Asian stocks clawed back some lost ground on Wednesday, following a rebound in U.S. shares, after the Federal Reserve made an unprecedented pledge to keep interest rates near zero for at least two years, stemming a global equity rout for the time being.
Financial bookmakers expected Europe's main indexes, which finished the last session in positive territory, to open up 0.4-0.8 percent, but S&P 500 futures fell 0.4 percent, suggesting at least a pause in Wall Street's sharp rally.
It's possible the bottom has been met but it is too early to say so, said Albert Hung, chief investment officer at Sydney-based Alleron Investment Management.
Normally when you see this sort of movement you need another two weeks to be sure the bottom has been found.
Investors remained wary about the implication of the Fed's move -- that it expects the U.S. economy to remain weak far longer than previously forecast -- and this supported demand for safe havens such as gold and the Swiss franc.
Volatility is calming down from an extreme level. Clearly there's going to be considerable concerns still, but the market had gotten seriously carried away and gone to an extreme of fear, said Greg Gibbs, strategist at RBS in Sydney.
World stock markets had been tumbling since the start of August on fears of a slide back into recession for the United States, reinforced by a downgrade of the U.S. credit rating on Friday, and the ever-expanding euro zone debt crisis.
MSCI's all-country world stock index remained about 16 percent below its May peak on Wednesday, after slipping as far as 20 percent, the generally accepted definition of a bear market, on Tuesday.
Tokyo's Nikkei rose 1.3 percent and MSCI's broadest index of Asia Pacific shares outside Japan gained about 3.1 percent, led by the materials sector, which jumped more than 3.5 percent. The benchmark has fallen around 12 percent in August. Wall Street shares posted their biggest one-day gain in more than two years on Tuesday, when the S&P 500 index leapt 4.7 percent.
I doubt share prices will keep rising from current levels as central banks' policies are not helping to lift the real economy, they are simply pumping liquidity by purchasing bonds and keeping rates low, said Jun Fukashiro, chief fund manager at Toyota Asset management.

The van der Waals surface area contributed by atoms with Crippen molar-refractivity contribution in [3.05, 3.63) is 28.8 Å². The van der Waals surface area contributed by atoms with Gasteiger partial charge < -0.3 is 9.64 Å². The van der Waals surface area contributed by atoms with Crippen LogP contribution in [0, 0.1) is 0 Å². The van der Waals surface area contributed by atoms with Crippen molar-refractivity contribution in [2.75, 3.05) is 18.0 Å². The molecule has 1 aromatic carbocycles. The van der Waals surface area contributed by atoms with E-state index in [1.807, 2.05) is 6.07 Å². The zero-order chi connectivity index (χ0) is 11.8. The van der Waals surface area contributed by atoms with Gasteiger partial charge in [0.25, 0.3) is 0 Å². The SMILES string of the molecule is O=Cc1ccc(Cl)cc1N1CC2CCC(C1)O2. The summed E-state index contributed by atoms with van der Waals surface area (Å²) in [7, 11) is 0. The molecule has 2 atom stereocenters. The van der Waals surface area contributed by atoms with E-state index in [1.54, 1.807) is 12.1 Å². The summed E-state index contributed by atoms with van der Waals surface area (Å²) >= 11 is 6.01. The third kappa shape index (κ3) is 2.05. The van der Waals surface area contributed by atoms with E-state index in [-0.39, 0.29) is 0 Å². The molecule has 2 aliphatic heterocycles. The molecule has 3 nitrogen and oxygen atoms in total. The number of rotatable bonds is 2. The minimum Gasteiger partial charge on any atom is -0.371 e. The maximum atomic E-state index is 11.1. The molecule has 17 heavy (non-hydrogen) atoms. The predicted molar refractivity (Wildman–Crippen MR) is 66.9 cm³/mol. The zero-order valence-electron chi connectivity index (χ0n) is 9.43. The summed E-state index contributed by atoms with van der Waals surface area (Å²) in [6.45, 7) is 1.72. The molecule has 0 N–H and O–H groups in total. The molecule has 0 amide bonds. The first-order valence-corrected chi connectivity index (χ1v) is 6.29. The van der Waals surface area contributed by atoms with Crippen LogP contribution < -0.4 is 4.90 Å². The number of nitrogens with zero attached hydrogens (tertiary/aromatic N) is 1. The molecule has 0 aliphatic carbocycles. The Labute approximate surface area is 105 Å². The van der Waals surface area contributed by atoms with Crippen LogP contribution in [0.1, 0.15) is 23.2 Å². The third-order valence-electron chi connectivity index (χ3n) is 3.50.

Australia's resource-heavy index gained 2.7 percent.
Commodities such as oil and industrial metals, whose demand is related to economic growth, and commodity-linked currencies such as the Australian dollar rose.
While the U.S. downgrade from Standard & Poor's was a big symbolic blow, investor confidence has also been shaken by data suggesting the world's biggest economy was stalling and even second-ranked China was facing headwinds.
There was some reassurance from China on Wednesday, with data showing export growth accelerated in July, outpacing analysts' consensus forecasts.
But whilst the numbers demonstrated that China is not dependent just on demand from the United States, few doubt that a double dip in the developed world would hit Asia.
The economic reality is that if the U.S. enters into a recession, then no matter how strong growth in China is, China will be negatively impacted, said Victor Shum, an analyst at energy consultancy Purvin and Gertz.
A Reuters poll showed Wall Street economists shortening the odds on the United States lapsing back into recession to around one-in-three, heightening expectations the Federal Reserve may launch another round of unconventional credit easing.
CARRY TRADE BACK
The Fed said on Tuesday that U.S. growth was proving considerably weaker than expected, suggesting inflation will remain contained for the foreseeable future.
The central bank's decision on rates is likely to be good news for the so-called carry trade, in which traders use cheap dollar loans to fund buying riskier, higher-yielding assets.
Once volatility eases, they should be in business until at least mid-2013, wrote Rabobank analyst Philip Marey in a report.
Against the Swiss franc, the dollar bought around 0.7250 francs, having plunged 6 percent at one stage on Tuesday to a record low around 0.7067.
The dollar dipped to around 76.90 yen, not far from the all-time trough of 76.15 reached in mid-March.
The euro also touched a record low against the Swiss franc at around 1.0075, before recovering some ground to 1.0395 francs. But the single currency jumped on the dollar to $1.4345, putting more distance from last week's trough around $1.4054.
Continued strength in the Swiss franc and yen keeps alive the prospect of further intervention by the Swiss and Japanese authorities, after both took steps to weaken their currencies last week.
Japanese government bonds rose broadly after the Fed statement pushed U.S. Treasury yields to new lows. The benchmark 10-year JGB yield eased 0.5 basis point to 1.035 percent.
Gold firmed from late New York levels to around $1,753 an ounce, after striking the latest in a string of records around $1,778 on Tuesday.
U.S. crude oil climbed back above $80 a barrel, rising about 3 percent to trade around $81.65, while London metal exchange three-month copper rose around 2.3 percent, climbing back toward $9,000 a tonne.
The Fed statement will give a boost to overall commodity markets as it is more like injecting confidence into the markets, said Ker Chung Yang, an analyst at Phillip Futures in Singapore. But there are uncertainties over U.S. economic growth and China.
(Additional reporting by Ian Chua in Sydney, Miranda Maxwell in Melbourne, Akiko Takeda in Tokyo and Randy Fabi in Singapore; Editing by Richard Borsuk and Ramya Venugopal)